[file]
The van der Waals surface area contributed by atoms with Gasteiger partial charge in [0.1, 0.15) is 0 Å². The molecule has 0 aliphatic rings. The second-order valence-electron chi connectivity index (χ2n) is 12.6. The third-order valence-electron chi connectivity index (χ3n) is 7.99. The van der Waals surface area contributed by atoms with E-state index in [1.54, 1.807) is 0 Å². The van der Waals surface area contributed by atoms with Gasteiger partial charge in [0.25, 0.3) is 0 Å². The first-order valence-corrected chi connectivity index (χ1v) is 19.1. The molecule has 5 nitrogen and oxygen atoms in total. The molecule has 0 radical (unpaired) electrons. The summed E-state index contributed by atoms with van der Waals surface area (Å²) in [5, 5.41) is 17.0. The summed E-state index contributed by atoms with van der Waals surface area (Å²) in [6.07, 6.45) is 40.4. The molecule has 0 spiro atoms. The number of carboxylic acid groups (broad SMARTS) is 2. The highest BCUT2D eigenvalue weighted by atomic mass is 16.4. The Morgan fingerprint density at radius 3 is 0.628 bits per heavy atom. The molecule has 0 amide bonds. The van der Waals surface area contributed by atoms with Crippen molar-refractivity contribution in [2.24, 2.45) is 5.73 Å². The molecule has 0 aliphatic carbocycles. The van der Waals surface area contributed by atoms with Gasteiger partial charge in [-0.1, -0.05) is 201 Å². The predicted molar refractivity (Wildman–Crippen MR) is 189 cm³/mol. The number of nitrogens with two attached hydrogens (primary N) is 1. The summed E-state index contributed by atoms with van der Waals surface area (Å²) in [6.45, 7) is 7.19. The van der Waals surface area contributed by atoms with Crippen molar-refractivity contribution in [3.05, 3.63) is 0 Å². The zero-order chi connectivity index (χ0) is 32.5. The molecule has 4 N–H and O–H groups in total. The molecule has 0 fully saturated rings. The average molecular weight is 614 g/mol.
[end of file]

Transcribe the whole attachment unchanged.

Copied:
The van der Waals surface area contributed by atoms with Gasteiger partial charge in [0.1, 0.15) is 0 Å². The molecule has 0 aliphatic rings. The second-order valence-electron chi connectivity index (χ2n) is 12.6. The third-order valence-electron chi connectivity index (χ3n) is 7.99. The van der Waals surface area contributed by atoms with E-state index in [1.54, 1.807) is 0 Å². The van der Waals surface area contributed by atoms with Gasteiger partial charge in [0.25, 0.3) is 0 Å². The first-order valence-corrected chi connectivity index (χ1v) is 19.1. The molecule has 5 nitrogen and oxygen atoms in total. The molecule has 0 radical (unpaired) electrons. The summed E-state index contributed by atoms with van der Waals surface area (Å²) in [5, 5.41) is 17.0. The summed E-state index contributed by atoms with van der Waals surface area (Å²) in [6.07, 6.45) is 40.4. The molecule has 0 spiro atoms. The number of carboxylic acid groups (broad SMARTS) is 2. The highest BCUT2D eigenvalue weighted by atomic mass is 16.4. The Morgan fingerprint density at radius 3 is 0.628 bits per heavy atom. The molecule has 0 amide bonds. The van der Waals surface area contributed by atoms with Crippen molar-refractivity contribution in [2.24, 2.45) is 5.73 Å². The molecule has 0 aliphatic carbocycles. The van der Waals surface area contributed by atoms with Gasteiger partial charge in [-0.1, -0.05) is 201 Å². The predicted molar refractivity (Wildman–Crippen MR) is 189 cm³/mol. The number of nitrogens with two attached hydrogens (primary N) is 1. The summed E-state index contributed by atoms with van der Waals surface area (Å²) in [6.45, 7) is 7.19. The van der Waals surface area contributed by atoms with Crippen molar-refractivity contribution in [3.05, 3.63) is 0 Å². The zero-order chi connectivity index (χ0) is 32.5. The molecule has 4 N–H and O–H groups in total. The molecule has 0 fully saturated rings. The average molecular weight is 614 g/mol.